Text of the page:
In this text, curator and writer Nina Mdivani revisits the lives and work of Tamar Abakelia (1905–1953) and her student Natela Iankoshvili (1918–2007). She emphasizes how these two Georgian women artists navigated between undertaking state commissions and finding windows of opportunity to oppose the regime and, in the process, creates a genealogy of Georgian artistic…
From August 2022 to June 2023, artists and friends Julie Tolentino and Kang Seung Lee reflected on their decades-long practices in kinship, politics, performance, and queer history.
In relation to the Māravijaya, an occurrence in the Buddha’s life, and Letters from Panduranga, a video work by artist Nguyễn Trinh Thi, art historian Ashley Thompson discusses ideas of land, gender, and colonial history. Thompson’s essay is accompanied by a two-week screening of select clips from Nguyễn’s video work.
On the evening of October 12, 2022, post presents hosted presentations and conversations with artists, scholars, and curators about the artistic responses to the war in Ukraine, looking at the period between the Maidan Revolution, which was followed by Russia’s annexation of Crimea and occupation of Donbas in 2014, and the full-scale Russian invasion launched on February 24, 2022. This conversation is a continuation of the presentations and conversations commenced that evening.
In this essay, Veronika Molnar writes about Hungarian Roma artist Omara, whose diverse practice encompassing painting, intervention, and media appearances challenged the status quo of Hungary’s homogenous contemporary art scene from the early 2000s until the artist’s death in 2020.
This conversation between filmmaker and artist Thuy-Han Nguyen-Chi and C-MAP Asia Fellow Wong Binghao is accompanied by a two-week screening of Nguyen-Chi’s film Into The Violet Belly (2022), and a collage by designer Ghazaal Vojdani that responds to the conversation.
This essay highlights the reconstruction of memory through material culture in Ukrainian museums since the 1990s. Within the context of the Bohdan and Varvara Khanenko National Museum of Arts, the Ivan Honchar Museum, and the Maidan Museum—all of which are in Kyiv, Ukraine’s capital—cultural workers have responded to politically salient events, including Ukrainian independence, the Maidan revolution, and the current war.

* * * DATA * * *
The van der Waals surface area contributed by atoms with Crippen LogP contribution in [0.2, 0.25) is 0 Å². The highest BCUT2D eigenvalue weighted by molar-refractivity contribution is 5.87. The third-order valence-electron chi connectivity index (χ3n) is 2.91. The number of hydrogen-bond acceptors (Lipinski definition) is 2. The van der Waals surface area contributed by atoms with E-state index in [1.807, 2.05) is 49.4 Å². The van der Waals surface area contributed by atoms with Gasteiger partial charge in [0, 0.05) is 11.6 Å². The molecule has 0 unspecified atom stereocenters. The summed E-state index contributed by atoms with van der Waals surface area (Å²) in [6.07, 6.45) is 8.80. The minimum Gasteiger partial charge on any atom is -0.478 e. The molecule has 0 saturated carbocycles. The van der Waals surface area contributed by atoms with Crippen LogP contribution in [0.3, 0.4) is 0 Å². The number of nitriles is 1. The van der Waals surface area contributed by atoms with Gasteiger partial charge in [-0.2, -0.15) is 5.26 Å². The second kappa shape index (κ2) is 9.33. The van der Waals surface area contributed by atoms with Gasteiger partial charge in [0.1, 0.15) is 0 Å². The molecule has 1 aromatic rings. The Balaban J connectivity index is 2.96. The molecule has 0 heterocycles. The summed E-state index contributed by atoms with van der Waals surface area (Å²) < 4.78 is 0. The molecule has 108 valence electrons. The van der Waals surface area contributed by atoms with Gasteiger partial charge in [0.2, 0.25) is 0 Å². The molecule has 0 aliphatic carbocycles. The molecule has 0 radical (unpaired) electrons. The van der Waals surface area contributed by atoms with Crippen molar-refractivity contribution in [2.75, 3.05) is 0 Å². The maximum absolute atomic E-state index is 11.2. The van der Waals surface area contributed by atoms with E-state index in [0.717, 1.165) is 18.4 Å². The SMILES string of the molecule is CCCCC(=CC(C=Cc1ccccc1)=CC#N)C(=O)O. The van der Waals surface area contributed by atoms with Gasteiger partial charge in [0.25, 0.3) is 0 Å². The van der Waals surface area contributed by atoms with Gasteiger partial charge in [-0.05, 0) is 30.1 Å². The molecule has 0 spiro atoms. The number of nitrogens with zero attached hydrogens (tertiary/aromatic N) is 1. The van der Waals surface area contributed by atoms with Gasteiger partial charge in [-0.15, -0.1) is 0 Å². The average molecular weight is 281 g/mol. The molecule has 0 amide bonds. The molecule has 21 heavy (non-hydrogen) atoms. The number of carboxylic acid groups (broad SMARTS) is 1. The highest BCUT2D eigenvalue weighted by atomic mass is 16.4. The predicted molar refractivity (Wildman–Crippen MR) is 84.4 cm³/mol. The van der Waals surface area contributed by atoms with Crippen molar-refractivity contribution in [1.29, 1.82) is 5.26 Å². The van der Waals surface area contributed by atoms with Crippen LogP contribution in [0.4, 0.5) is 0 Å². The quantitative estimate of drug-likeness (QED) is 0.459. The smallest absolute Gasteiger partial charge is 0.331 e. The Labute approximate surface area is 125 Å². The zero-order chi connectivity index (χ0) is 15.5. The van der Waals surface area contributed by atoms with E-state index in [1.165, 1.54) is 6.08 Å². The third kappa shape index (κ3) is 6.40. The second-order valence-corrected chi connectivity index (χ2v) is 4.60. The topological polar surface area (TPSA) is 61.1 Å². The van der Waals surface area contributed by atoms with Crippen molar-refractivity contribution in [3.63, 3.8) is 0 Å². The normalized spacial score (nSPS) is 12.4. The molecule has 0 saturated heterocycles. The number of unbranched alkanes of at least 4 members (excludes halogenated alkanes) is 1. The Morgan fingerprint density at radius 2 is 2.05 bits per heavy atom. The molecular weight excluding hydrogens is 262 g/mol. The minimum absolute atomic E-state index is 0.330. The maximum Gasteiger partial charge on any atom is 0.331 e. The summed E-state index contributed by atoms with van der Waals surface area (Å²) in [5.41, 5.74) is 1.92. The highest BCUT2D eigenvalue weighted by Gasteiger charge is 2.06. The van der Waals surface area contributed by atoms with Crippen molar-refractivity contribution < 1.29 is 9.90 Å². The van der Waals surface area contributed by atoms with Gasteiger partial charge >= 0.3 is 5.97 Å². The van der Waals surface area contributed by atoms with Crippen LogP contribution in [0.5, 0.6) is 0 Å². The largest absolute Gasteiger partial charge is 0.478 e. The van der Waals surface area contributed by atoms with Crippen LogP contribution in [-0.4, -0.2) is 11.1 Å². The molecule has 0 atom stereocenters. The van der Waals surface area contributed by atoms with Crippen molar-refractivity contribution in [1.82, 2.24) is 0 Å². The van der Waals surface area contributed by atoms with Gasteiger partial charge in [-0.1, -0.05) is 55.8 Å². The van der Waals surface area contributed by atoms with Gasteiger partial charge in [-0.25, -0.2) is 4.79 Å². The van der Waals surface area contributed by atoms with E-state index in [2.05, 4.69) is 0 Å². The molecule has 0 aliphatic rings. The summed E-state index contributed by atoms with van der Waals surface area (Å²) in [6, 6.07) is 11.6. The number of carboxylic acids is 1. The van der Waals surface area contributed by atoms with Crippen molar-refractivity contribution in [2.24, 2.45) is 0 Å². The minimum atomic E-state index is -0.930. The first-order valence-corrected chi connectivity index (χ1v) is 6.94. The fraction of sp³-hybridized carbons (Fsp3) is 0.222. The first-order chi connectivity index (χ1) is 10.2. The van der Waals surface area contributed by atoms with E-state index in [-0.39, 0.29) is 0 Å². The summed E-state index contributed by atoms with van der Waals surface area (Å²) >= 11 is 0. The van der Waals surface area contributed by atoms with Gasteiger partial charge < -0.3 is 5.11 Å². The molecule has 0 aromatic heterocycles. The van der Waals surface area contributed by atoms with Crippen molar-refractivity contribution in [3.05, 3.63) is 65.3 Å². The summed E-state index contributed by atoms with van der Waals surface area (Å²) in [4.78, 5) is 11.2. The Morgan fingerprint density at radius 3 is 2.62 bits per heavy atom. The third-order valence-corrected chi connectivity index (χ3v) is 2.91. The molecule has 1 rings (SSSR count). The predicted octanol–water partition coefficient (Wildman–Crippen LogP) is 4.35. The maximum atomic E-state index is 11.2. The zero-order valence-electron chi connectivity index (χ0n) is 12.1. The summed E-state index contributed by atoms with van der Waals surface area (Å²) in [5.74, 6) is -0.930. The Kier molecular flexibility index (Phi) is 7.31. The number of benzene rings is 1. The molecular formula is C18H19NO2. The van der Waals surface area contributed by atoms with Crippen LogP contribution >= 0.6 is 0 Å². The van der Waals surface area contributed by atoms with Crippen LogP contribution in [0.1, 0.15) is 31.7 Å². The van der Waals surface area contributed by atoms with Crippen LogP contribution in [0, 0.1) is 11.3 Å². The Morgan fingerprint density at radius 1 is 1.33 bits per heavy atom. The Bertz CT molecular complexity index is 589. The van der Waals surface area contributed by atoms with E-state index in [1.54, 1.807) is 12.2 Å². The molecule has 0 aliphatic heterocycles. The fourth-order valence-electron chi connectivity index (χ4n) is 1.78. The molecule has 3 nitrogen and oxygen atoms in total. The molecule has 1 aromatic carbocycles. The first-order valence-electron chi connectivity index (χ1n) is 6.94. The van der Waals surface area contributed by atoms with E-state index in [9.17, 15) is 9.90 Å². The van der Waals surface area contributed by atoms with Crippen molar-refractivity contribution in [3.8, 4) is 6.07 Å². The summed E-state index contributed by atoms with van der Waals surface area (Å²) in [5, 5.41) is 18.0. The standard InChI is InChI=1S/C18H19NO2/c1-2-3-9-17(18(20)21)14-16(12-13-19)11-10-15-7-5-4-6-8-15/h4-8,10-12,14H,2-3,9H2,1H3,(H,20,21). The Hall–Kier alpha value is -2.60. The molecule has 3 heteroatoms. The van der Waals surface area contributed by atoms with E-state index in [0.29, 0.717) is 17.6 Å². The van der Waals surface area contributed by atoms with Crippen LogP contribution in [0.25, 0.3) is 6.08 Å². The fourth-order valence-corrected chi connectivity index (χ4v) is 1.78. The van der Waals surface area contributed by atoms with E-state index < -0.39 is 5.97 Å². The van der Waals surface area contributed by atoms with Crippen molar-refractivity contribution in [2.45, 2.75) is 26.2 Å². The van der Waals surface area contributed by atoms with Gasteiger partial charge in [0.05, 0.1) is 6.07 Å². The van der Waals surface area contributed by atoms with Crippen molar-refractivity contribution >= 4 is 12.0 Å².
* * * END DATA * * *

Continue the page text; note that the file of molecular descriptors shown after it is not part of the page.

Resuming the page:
What is common and what differs between Georgian artist collectives of the late 1980s and those of today are among the questions explored by curator and researcher Vija Skangale in this text.
vqueeram and Vishal Jugdeo reflect on their film Does Your House Have Lions (2021), which was screened earlier this year as part of Doc Fortnight 2022: MoMA’s Festival of International Nonfiction Film and Media.
In this text focused on how postcolonial and decolonial processes are reflected in contemporary Ukrainian culture, art historian Svitlana Biedarieva examines methods of decolonizing Ukrainian cultural discourse through the lens of works by contemporary Ukrainian artists—specifically those addressing complex aspects of identity conflicts actualized by Russia’s ongoing war of aggression against Ukraine.
Madeline Murphy Turner analyzes recent artworks by the late Jaider Esbell, a pioneering artist, enabler, and advocate of Indigenous perspectives, environmentalism, and land rights.
The program showcases moving image works by contemporary artists from Ukraine. Created between the Maidan revolution, which was followed by Crimean annexation and occupation of Donbas in 2014—and the full-scale Russian invasion launched on February 24 of this year—the works in the program take the viewer through the country’s urgencies and contradictions, the streets and fringes of its cities, and the experiences of its inhabitants.